UNH Reports: ‘NH getting warmer, wetter as climate changes’ - Archived


The impacts of climate change are ever more evident, globally and locally.  In New Hampshire, temperatures are on the rise, particularly in winter. The number of days with temps less than 32 degrees F has decreased, and our coldest of winter nights are warming. Lake ice-out days are occurring earlier. Additionally, the frequency of extreme precipitation events are increasing.

“Climate Change in New Hampshire: Past, Present, and Future” – two studies published by UNH – report that average annual temperatures in the Granite State will “likely rise by 3 to 5 degrees Fahrenheit and extreme precipitation events will likely double by mid-century.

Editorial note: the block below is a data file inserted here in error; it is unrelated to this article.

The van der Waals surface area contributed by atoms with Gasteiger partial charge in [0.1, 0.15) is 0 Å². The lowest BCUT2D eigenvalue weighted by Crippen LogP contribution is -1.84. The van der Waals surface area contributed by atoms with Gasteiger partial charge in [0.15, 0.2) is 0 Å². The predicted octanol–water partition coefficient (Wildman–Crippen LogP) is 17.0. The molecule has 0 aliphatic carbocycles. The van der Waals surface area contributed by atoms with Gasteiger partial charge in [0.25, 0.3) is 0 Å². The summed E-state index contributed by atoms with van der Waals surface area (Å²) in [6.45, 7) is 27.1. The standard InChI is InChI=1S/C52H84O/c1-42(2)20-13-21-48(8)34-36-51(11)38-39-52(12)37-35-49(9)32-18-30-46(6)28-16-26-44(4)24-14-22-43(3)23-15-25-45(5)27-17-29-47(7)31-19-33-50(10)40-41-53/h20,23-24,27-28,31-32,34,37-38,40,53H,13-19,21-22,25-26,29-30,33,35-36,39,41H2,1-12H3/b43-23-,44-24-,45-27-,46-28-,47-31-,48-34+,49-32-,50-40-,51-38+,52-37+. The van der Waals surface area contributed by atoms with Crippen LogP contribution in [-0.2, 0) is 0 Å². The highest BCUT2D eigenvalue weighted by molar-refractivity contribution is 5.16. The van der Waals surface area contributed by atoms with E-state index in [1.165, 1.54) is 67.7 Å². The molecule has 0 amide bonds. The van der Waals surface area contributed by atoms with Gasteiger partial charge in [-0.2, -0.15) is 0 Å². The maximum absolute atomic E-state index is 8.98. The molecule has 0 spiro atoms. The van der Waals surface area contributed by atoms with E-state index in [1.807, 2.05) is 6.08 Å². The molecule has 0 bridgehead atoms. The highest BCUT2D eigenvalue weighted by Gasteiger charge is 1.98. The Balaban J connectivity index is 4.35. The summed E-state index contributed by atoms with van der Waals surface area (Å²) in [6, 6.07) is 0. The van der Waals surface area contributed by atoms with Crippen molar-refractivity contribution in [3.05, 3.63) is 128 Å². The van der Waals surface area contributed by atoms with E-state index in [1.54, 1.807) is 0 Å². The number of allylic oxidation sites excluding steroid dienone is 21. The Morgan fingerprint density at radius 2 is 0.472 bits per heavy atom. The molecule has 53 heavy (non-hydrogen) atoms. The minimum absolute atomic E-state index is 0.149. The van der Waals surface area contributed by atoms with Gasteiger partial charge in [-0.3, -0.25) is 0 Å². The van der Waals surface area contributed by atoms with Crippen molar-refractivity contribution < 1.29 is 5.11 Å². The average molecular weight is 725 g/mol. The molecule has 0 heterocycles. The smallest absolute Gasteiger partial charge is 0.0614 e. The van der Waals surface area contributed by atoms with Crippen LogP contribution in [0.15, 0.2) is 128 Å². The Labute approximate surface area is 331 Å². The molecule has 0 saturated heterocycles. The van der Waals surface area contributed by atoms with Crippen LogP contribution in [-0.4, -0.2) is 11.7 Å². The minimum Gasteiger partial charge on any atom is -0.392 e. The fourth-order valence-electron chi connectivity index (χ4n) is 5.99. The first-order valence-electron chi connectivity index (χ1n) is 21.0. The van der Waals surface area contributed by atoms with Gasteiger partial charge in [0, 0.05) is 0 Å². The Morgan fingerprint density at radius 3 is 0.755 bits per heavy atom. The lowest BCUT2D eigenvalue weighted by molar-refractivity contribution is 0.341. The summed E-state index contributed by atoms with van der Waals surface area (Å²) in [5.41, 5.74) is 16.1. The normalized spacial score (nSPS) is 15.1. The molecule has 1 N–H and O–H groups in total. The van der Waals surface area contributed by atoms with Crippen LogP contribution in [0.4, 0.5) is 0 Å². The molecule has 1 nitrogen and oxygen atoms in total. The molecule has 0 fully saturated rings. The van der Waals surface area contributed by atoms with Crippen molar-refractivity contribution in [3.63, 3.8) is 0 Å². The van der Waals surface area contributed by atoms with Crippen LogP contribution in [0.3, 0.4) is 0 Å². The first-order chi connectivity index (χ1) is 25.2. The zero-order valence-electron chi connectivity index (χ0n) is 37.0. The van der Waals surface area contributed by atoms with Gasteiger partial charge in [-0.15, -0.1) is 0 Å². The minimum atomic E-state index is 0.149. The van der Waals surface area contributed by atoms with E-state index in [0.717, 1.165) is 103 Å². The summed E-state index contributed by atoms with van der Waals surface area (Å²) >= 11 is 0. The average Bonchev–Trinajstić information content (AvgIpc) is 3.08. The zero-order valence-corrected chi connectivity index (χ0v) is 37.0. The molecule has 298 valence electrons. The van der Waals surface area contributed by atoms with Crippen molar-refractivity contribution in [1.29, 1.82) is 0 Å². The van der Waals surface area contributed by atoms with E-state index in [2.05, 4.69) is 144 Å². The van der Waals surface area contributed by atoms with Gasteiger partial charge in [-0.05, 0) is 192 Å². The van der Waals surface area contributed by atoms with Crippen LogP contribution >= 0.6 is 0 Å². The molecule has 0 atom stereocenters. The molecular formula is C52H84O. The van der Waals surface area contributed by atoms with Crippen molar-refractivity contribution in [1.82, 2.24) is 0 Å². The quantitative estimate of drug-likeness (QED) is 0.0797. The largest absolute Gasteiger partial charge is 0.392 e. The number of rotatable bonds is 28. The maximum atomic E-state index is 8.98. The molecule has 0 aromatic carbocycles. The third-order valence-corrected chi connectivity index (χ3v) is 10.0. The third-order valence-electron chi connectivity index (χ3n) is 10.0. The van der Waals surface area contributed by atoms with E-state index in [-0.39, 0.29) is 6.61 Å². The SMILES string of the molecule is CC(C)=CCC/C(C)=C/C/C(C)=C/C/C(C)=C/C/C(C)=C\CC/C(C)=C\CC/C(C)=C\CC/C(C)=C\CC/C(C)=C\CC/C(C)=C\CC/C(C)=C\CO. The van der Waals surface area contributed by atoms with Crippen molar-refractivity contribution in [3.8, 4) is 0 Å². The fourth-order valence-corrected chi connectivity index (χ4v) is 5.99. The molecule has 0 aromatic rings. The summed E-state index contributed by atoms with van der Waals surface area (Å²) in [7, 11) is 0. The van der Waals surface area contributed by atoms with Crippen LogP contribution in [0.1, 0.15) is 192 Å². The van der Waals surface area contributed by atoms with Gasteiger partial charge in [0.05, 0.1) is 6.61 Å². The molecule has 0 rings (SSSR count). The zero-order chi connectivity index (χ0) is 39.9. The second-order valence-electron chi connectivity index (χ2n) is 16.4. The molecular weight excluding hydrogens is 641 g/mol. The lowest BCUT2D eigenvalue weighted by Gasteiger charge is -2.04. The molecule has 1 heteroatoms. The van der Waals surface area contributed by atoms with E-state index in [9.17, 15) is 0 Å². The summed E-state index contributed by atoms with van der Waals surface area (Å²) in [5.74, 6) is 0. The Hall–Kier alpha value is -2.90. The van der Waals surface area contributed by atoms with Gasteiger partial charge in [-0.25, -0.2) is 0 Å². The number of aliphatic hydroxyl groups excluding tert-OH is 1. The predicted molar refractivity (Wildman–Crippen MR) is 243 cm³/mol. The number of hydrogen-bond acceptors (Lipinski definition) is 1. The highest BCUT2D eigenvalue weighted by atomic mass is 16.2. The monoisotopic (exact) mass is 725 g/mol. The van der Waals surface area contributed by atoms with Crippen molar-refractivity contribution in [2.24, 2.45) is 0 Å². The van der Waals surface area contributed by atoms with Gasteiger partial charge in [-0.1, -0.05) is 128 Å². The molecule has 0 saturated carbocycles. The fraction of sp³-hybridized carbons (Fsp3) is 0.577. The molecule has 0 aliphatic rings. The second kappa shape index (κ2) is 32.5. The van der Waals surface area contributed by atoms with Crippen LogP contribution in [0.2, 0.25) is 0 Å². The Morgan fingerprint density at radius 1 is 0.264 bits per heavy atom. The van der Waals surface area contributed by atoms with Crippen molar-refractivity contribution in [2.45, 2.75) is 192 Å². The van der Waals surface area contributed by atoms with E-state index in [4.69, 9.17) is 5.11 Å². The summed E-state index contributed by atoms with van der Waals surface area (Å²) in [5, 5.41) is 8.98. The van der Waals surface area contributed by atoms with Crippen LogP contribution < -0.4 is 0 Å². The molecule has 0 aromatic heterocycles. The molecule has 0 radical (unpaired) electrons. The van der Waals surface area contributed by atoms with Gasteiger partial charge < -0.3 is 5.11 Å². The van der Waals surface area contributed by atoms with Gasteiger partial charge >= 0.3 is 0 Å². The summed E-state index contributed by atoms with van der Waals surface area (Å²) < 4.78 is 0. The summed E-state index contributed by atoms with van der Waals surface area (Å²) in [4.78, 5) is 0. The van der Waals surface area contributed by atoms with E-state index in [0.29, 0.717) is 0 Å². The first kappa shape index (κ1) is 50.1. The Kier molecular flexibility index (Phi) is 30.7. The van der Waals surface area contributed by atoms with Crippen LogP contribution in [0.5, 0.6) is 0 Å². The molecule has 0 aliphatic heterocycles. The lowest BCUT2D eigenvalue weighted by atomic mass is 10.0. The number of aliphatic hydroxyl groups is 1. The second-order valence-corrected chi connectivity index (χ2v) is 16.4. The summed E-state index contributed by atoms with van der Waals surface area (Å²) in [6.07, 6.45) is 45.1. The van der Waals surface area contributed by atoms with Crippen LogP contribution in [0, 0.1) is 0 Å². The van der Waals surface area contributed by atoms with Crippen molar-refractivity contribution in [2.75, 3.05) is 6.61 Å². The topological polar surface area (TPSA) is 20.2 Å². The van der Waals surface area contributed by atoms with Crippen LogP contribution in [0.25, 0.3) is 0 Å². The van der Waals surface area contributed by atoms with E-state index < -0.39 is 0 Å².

“The reports can be downloaded here:

Note: The SOUTHERN NEW HAMPSHIRE study includes data for Mount Sunapee.
Published in 2014, the reports are intended “to provide decision-relevant information as municipalities and regions face challenging choices regarding future investments.”

Because climate change is already affecting southern New Hampshire, and some additional warming is inevitable, it is essential to prepare to adapt to the changes that cannot be avoided. However, immediate and committed action to reduce emissions is the most effective means to keep future climate changes at those projected under the lower emissions scenario. The more we can reduce our fossil fuel emissions, the more ecosystems, human communities, and economic sectors will be able to adapt to those coming changes we cannot avoid. – Climate Change in Southern New Hampshire, Past, Present and Future –  A publication of the Sustainability Institute at the University of New Hampshire


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